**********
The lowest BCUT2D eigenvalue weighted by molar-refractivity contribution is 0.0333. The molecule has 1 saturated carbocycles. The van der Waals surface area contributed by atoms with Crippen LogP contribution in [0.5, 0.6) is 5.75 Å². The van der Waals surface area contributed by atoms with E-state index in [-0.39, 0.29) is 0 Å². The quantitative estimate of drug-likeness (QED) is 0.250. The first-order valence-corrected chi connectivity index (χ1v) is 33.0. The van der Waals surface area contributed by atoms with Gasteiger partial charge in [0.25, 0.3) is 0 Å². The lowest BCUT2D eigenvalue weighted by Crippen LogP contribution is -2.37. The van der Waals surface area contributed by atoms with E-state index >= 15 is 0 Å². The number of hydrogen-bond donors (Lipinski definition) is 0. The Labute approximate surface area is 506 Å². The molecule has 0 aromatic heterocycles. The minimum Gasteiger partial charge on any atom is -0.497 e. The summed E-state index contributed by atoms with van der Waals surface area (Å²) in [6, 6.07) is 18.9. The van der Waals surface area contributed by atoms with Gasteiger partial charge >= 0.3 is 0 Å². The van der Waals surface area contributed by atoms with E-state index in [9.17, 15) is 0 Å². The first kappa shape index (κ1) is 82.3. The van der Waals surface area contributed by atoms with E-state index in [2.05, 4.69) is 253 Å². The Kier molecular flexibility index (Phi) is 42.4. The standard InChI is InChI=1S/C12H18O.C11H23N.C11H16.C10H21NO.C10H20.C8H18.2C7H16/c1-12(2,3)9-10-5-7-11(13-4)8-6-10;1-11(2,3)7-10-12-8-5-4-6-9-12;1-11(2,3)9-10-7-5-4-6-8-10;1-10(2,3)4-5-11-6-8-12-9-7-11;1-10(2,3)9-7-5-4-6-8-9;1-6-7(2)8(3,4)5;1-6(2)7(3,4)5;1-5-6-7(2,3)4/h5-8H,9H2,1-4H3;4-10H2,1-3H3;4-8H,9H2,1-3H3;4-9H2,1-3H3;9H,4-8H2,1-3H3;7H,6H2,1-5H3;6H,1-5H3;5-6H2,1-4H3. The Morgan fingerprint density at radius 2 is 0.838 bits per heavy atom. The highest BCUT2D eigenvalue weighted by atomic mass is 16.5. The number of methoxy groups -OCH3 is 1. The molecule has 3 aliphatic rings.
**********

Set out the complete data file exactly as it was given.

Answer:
The lowest BCUT2D eigenvalue weighted by molar-refractivity contribution is 0.0333. The molecule has 1 saturated carbocycles. The van der Waals surface area contributed by atoms with Crippen LogP contribution in [0.5, 0.6) is 5.75 Å². The van der Waals surface area contributed by atoms with E-state index in [-0.39, 0.29) is 0 Å². The quantitative estimate of drug-likeness (QED) is 0.250. The first-order valence-corrected chi connectivity index (χ1v) is 33.0. The van der Waals surface area contributed by atoms with Gasteiger partial charge in [0.25, 0.3) is 0 Å². The lowest BCUT2D eigenvalue weighted by Crippen LogP contribution is -2.37. The van der Waals surface area contributed by atoms with E-state index >= 15 is 0 Å². The number of hydrogen-bond donors (Lipinski definition) is 0. The Labute approximate surface area is 506 Å². The molecule has 0 aromatic heterocycles. The minimum Gasteiger partial charge on any atom is -0.497 e. The summed E-state index contributed by atoms with van der Waals surface area (Å²) in [6, 6.07) is 18.9. The van der Waals surface area contributed by atoms with Gasteiger partial charge >= 0.3 is 0 Å². The van der Waals surface area contributed by atoms with E-state index in [9.17, 15) is 0 Å². The first kappa shape index (κ1) is 82.3. The van der Waals surface area contributed by atoms with E-state index in [2.05, 4.69) is 253 Å². The Kier molecular flexibility index (Phi) is 42.4. The standard InChI is InChI=1S/C12H18O.C11H23N.C11H16.C10H21NO.C10H20.C8H18.2C7H16/c1-12(2,3)9-10-5-7-11(13-4)8-6-10;1-11(2,3)7-10-12-8-5-4-6-9-12;1-11(2,3)9-10-7-5-4-6-8-10;1-10(2,3)4-5-11-6-8-12-9-7-11;1-10(2,3)9-7-5-4-6-8-9;1-6-7(2)8(3,4)5;1-6(2)7(3,4)5;1-5-6-7(2,3)4/h5-8H,9H2,1-4H3;4-10H2,1-3H3;4-8H,9H2,1-3H3;4-9H2,1-3H3;9H,4-8H2,1-3H3;7H,6H2,1-5H3;6H,1-5H3;5-6H2,1-4H3. The Morgan fingerprint density at radius 2 is 0.838 bits per heavy atom. The highest BCUT2D eigenvalue weighted by atomic mass is 16.5. The number of methoxy groups -OCH3 is 1. The molecule has 3 aliphatic rings.